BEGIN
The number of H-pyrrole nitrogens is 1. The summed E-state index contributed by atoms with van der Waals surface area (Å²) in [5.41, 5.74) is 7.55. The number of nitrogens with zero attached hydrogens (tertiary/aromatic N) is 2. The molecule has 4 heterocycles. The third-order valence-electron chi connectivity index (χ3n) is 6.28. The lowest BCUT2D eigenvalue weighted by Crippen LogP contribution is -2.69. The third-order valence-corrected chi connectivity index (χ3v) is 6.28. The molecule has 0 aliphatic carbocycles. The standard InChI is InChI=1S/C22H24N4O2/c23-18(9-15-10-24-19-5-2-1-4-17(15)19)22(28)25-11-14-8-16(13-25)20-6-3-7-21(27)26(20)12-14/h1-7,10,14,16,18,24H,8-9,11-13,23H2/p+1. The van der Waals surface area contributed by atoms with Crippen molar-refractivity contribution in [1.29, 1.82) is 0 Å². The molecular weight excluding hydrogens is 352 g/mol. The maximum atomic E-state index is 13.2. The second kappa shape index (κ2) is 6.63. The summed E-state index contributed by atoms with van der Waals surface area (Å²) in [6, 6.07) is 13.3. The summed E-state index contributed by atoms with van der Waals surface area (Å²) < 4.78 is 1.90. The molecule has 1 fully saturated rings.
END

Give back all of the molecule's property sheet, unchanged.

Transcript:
The number of H-pyrrole nitrogens is 1. The summed E-state index contributed by atoms with van der Waals surface area (Å²) in [5.41, 5.74) is 7.55. The number of nitrogens with zero attached hydrogens (tertiary/aromatic N) is 2. The molecule has 4 heterocycles. The third-order valence-electron chi connectivity index (χ3n) is 6.28. The lowest BCUT2D eigenvalue weighted by Crippen LogP contribution is -2.69. The third-order valence-corrected chi connectivity index (χ3v) is 6.28. The molecule has 0 aliphatic carbocycles. The standard InChI is InChI=1S/C22H24N4O2/c23-18(9-15-10-24-19-5-2-1-4-17(15)19)22(28)25-11-14-8-16(13-25)20-6-3-7-21(27)26(20)12-14/h1-7,10,14,16,18,24H,8-9,11-13,23H2/p+1. The van der Waals surface area contributed by atoms with Crippen molar-refractivity contribution in [1.29, 1.82) is 0 Å². The molecular weight excluding hydrogens is 352 g/mol. The maximum atomic E-state index is 13.2. The second kappa shape index (κ2) is 6.63. The summed E-state index contributed by atoms with van der Waals surface area (Å²) in [6, 6.07) is 13.3. The summed E-state index contributed by atoms with van der Waals surface area (Å²) < 4.78 is 1.90. The molecule has 1 fully saturated rings.